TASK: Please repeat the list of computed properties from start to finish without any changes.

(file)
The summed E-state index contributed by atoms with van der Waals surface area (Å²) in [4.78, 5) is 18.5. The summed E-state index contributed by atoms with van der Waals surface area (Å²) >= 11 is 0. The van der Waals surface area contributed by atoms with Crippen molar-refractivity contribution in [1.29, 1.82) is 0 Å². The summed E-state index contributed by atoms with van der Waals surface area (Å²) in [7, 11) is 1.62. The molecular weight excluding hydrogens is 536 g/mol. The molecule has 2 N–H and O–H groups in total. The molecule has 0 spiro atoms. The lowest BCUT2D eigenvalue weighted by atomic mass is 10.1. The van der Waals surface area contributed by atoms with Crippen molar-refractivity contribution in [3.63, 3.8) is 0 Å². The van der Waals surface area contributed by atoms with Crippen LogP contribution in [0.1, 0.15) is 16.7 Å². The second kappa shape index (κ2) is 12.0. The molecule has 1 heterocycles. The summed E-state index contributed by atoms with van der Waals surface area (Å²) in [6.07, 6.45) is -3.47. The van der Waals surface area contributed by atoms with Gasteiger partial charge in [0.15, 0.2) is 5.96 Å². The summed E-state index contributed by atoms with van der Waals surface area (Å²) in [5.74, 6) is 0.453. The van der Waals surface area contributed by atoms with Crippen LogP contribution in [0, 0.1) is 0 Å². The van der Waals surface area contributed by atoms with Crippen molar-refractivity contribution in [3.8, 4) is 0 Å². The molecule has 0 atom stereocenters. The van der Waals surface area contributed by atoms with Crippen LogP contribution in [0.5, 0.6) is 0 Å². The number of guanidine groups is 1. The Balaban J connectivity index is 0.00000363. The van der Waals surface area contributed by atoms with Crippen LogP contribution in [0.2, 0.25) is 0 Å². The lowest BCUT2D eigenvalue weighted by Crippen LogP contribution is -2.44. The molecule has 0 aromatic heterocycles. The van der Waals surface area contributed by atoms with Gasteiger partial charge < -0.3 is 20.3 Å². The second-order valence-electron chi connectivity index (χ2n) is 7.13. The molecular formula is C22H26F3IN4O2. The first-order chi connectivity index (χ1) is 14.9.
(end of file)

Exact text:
The summed E-state index contributed by atoms with van der Waals surface area (Å²) in [4.78, 5) is 18.5. The summed E-state index contributed by atoms with van der Waals surface area (Å²) >= 11 is 0. The van der Waals surface area contributed by atoms with Crippen molar-refractivity contribution in [1.29, 1.82) is 0 Å². The summed E-state index contributed by atoms with van der Waals surface area (Å²) in [7, 11) is 1.62. The molecular weight excluding hydrogens is 536 g/mol. The molecule has 2 N–H and O–H groups in total. The molecule has 0 spiro atoms. The lowest BCUT2D eigenvalue weighted by atomic mass is 10.1. The van der Waals surface area contributed by atoms with Crippen molar-refractivity contribution in [3.63, 3.8) is 0 Å². The van der Waals surface area contributed by atoms with Crippen LogP contribution in [0.1, 0.15) is 16.7 Å². The second kappa shape index (κ2) is 12.0. The molecule has 1 heterocycles. The summed E-state index contributed by atoms with van der Waals surface area (Å²) in [6.07, 6.45) is -3.47. The van der Waals surface area contributed by atoms with Gasteiger partial charge in [0.15, 0.2) is 5.96 Å². The summed E-state index contributed by atoms with van der Waals surface area (Å²) in [5.74, 6) is 0.453. The van der Waals surface area contributed by atoms with Crippen LogP contribution in [0, 0.1) is 0 Å². The van der Waals surface area contributed by atoms with Crippen molar-refractivity contribution in [3.8, 4) is 0 Å². The molecule has 0 atom stereocenters. The van der Waals surface area contributed by atoms with Crippen LogP contribution in [0.5, 0.6) is 0 Å². The number of guanidine groups is 1. The Balaban J connectivity index is 0.00000363. The van der Waals surface area contributed by atoms with Crippen LogP contribution in [0.2, 0.25) is 0 Å². The lowest BCUT2D eigenvalue weighted by Crippen LogP contribution is -2.44. The molecule has 0 aromatic heterocycles. The van der Waals surface area contributed by atoms with Gasteiger partial charge < -0.3 is 20.3 Å². The second-order valence-electron chi connectivity index (χ2n) is 7.13. The molecular formula is C22H26F3IN4O2. The first-order chi connectivity index (χ1) is 14.9.